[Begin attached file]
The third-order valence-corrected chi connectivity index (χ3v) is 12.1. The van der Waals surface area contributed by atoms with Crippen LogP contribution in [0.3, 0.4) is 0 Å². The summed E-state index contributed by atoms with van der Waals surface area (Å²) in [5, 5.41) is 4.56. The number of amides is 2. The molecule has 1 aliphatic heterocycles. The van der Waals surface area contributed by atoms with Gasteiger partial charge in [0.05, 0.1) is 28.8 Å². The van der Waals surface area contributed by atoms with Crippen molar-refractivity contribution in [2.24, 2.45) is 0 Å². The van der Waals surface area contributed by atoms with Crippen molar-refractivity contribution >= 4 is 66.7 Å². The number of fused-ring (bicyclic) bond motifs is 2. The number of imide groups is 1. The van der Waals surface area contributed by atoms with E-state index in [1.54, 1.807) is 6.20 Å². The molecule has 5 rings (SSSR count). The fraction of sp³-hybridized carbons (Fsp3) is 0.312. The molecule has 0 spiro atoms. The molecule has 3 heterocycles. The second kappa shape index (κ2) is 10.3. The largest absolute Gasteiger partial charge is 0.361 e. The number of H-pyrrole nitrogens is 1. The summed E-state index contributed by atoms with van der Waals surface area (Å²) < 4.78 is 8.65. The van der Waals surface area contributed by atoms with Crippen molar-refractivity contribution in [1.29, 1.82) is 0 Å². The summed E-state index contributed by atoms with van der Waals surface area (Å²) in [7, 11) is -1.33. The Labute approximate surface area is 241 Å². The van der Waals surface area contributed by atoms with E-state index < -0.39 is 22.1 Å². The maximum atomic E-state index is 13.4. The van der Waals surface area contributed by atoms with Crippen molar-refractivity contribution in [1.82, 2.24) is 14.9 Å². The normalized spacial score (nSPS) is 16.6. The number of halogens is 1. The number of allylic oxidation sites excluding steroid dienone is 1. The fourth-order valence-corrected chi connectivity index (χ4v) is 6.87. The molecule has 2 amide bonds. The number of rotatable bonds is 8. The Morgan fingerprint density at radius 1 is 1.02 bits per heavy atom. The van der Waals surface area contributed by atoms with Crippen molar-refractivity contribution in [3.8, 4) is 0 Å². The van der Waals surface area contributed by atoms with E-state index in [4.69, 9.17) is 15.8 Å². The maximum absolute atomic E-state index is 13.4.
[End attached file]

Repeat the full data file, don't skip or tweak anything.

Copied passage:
The third-order valence-corrected chi connectivity index (χ3v) is 12.1. The van der Waals surface area contributed by atoms with Crippen LogP contribution in [0.3, 0.4) is 0 Å². The summed E-state index contributed by atoms with van der Waals surface area (Å²) in [5, 5.41) is 4.56. The number of amides is 2. The molecule has 1 aliphatic heterocycles. The van der Waals surface area contributed by atoms with Gasteiger partial charge in [0.05, 0.1) is 28.8 Å². The van der Waals surface area contributed by atoms with Crippen molar-refractivity contribution in [2.24, 2.45) is 0 Å². The van der Waals surface area contributed by atoms with Crippen molar-refractivity contribution >= 4 is 66.7 Å². The number of fused-ring (bicyclic) bond motifs is 2. The number of imide groups is 1. The van der Waals surface area contributed by atoms with E-state index in [1.54, 1.807) is 6.20 Å². The molecule has 5 rings (SSSR count). The fraction of sp³-hybridized carbons (Fsp3) is 0.312. The molecule has 0 spiro atoms. The molecule has 3 heterocycles. The second kappa shape index (κ2) is 10.3. The largest absolute Gasteiger partial charge is 0.361 e. The number of H-pyrrole nitrogens is 1. The summed E-state index contributed by atoms with van der Waals surface area (Å²) < 4.78 is 8.65. The van der Waals surface area contributed by atoms with Crippen molar-refractivity contribution in [1.29, 1.82) is 0 Å². The summed E-state index contributed by atoms with van der Waals surface area (Å²) in [7, 11) is -1.33. The Labute approximate surface area is 241 Å². The van der Waals surface area contributed by atoms with E-state index < -0.39 is 22.1 Å². The maximum atomic E-state index is 13.4. The van der Waals surface area contributed by atoms with Crippen molar-refractivity contribution in [1.82, 2.24) is 14.9 Å². The normalized spacial score (nSPS) is 16.6. The number of halogens is 1. The number of allylic oxidation sites excluding steroid dienone is 1. The fourth-order valence-corrected chi connectivity index (χ4v) is 6.87. The molecule has 2 amide bonds. The number of rotatable bonds is 8. The Morgan fingerprint density at radius 1 is 1.02 bits per heavy atom. The van der Waals surface area contributed by atoms with Crippen molar-refractivity contribution in [3.8, 4) is 0 Å². The van der Waals surface area contributed by atoms with E-state index in [4.69, 9.17) is 15.8 Å². The maximum absolute atomic E-state index is 13.4.